Other than the above semi-promotional information, I have little to tell about Jards Jacaré. Even his Brazilian Wikipedia article is short on dates and details. What is clear is that he was recognized by and played with Gaetano Veloso and Gilberto Gil, among other Brazilian musical greats early on, starting around 1970, when Jards (the nickname Jacaré given him early from a soccer team's worst player) also associated with writers and poets. An article calls him Brazil's musical "secret weapon," which may mean he's under-recognized even at home. It's also said that he has shied away from Brazilian musical "tropicalismo," feeling it had been too commercialized. If you like sophisticated Brazilian songs in the great modern tradition, with fine small musical accompaniment (including at times his own guitar or keyboard) and a soft, fuzzy jazzy vocal, this film will delight you. One only wishes there were more songs and that they'd begun sooner, rather than taking nearly fifteen minute of blurry image -- the camerawork is anything but high-tech -- of Jards walking on the street or on the beach, smoking cigarettes (to feed that pleasingly hoarse voice no doubt), and wandering into a recording studio. Several sessions with different musicians and a female vocalist are included, with no guidelines or information.

    Jacques Brel's "Ne me quitte pas" is one song but mostly Jards seems to be singing his own material, the lyrics wonderfully offbeat sophisticated poetry, the sense that the musicians of various ages are all at the top of their game (and from different genres, but melded seamlessly), and at ease working together: in short, an ideal recording situation.

    Evidently Eryk Rocha was responding to an invitation from Jards, and the occasion was the recording of a new album that took place in 2011. The camerawork mostly just seems clumsy and misguidedly "artistic." It's very heavy on the often out of focus extreme closeup. If you like doing a dental or throat exam of a singer while listening to his song, these visuals are for you. Occasionally some abstract images are handsome, but in context that seems almost accidental. The sound recording fortunately is excellent and Rocha made a wise decision in choosing to focus primarily on the music, avoiding interviews and keeping spoken words to a minimum. Maybe it's not a wholly bad idea to take the unusual step of not showing the musical instruments or hands and focusing only on faces, thus putting the music and the personalities first. One just wishes for better lenses and camerawork. Some are explained as being grainy Super8 negatives from Jards' own personal collection. Well.... With an artist of this caliber a straightforward approach would have been just fine. Let the man's work speak for itself, and let's have a more intimate view of how he works. What this does do is make one want to hear more of Jards Jacaré's recordings. If other ones have this kind of jazzy, smart vocal and lush instrumentation, with that unique Brazilian percussion (including cuica), time spent learning more about this singer-songwriter would be well spent.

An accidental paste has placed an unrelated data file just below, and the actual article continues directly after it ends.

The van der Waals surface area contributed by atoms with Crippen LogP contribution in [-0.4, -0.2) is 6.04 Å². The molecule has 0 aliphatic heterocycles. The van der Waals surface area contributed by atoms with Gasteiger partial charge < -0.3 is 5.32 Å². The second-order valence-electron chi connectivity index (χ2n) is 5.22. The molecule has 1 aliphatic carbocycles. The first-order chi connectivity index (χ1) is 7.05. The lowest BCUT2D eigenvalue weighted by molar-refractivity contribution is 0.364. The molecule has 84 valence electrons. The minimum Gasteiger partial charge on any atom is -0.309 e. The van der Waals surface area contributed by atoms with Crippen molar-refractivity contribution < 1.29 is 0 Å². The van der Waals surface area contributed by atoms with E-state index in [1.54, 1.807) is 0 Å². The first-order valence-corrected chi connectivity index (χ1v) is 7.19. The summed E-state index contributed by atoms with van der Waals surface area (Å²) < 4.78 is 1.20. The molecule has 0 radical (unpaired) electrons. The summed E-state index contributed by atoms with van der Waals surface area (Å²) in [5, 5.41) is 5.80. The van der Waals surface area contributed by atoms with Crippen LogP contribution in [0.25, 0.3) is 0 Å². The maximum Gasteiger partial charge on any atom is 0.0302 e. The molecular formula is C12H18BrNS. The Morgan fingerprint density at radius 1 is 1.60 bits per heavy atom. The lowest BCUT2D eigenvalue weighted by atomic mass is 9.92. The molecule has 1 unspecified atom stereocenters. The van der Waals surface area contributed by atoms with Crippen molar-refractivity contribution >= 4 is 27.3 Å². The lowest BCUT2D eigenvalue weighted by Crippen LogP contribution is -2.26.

Jards, 93 mins., debuted at the Rio de Janeiro Festival, as noted above. There is nothing about it on IMDb, though if one searches online and is patient in using Google Translate one can find reviews of the film, at least one of which, by Juliano Gomez in Cinética, would appear to support my own view that the arty visual approach was unnecessary, even detrimental in presenting the work of such a first-rate musician.